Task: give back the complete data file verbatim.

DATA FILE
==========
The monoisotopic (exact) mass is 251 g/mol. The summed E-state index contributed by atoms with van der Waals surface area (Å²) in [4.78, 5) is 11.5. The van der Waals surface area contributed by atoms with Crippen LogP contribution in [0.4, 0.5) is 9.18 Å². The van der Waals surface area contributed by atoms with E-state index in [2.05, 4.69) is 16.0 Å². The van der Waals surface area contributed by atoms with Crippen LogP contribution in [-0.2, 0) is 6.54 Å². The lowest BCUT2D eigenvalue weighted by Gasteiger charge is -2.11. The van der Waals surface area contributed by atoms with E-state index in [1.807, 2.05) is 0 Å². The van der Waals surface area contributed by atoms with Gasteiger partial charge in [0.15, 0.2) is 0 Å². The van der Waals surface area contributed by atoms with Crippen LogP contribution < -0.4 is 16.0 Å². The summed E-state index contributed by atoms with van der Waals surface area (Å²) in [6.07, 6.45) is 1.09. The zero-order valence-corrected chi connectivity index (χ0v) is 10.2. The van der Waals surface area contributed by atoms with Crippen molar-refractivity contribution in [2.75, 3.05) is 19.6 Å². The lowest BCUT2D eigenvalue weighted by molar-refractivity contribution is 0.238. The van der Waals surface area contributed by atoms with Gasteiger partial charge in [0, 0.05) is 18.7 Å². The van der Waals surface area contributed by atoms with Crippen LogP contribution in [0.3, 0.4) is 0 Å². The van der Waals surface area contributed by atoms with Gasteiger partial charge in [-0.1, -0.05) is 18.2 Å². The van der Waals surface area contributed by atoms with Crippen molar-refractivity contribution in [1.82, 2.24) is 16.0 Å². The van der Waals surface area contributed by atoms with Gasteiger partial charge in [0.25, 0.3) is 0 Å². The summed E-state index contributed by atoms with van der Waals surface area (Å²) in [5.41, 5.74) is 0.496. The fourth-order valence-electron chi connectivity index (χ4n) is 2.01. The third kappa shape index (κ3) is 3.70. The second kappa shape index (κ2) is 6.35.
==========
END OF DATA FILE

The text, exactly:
The monoisotopic (exact) mass is 251 g/mol. The summed E-state index contributed by atoms with van der Waals surface area (Å²) in [4.78, 5) is 11.5. The van der Waals surface area contributed by atoms with Crippen LogP contribution in [0.4, 0.5) is 9.18 Å². The van der Waals surface area contributed by atoms with E-state index in [2.05, 4.69) is 16.0 Å². The van der Waals surface area contributed by atoms with Crippen LogP contribution in [-0.2, 0) is 6.54 Å². The lowest BCUT2D eigenvalue weighted by Gasteiger charge is -2.11. The van der Waals surface area contributed by atoms with E-state index in [1.807, 2.05) is 0 Å². The van der Waals surface area contributed by atoms with Gasteiger partial charge in [0.15, 0.2) is 0 Å². The van der Waals surface area contributed by atoms with Crippen LogP contribution < -0.4 is 16.0 Å². The summed E-state index contributed by atoms with van der Waals surface area (Å²) in [6.07, 6.45) is 1.09. The zero-order valence-corrected chi connectivity index (χ0v) is 10.2. The van der Waals surface area contributed by atoms with Crippen molar-refractivity contribution in [2.75, 3.05) is 19.6 Å². The lowest BCUT2D eigenvalue weighted by molar-refractivity contribution is 0.238. The van der Waals surface area contributed by atoms with Gasteiger partial charge in [0, 0.05) is 18.7 Å². The van der Waals surface area contributed by atoms with Crippen LogP contribution in [0.3, 0.4) is 0 Å². The van der Waals surface area contributed by atoms with Gasteiger partial charge in [-0.1, -0.05) is 18.2 Å². The van der Waals surface area contributed by atoms with Crippen molar-refractivity contribution in [1.82, 2.24) is 16.0 Å². The van der Waals surface area contributed by atoms with Gasteiger partial charge in [0.25, 0.3) is 0 Å². The summed E-state index contributed by atoms with van der Waals surface area (Å²) in [5.41, 5.74) is 0.496. The fourth-order valence-electron chi connectivity index (χ4n) is 2.01. The third kappa shape index (κ3) is 3.70. The second kappa shape index (κ2) is 6.35.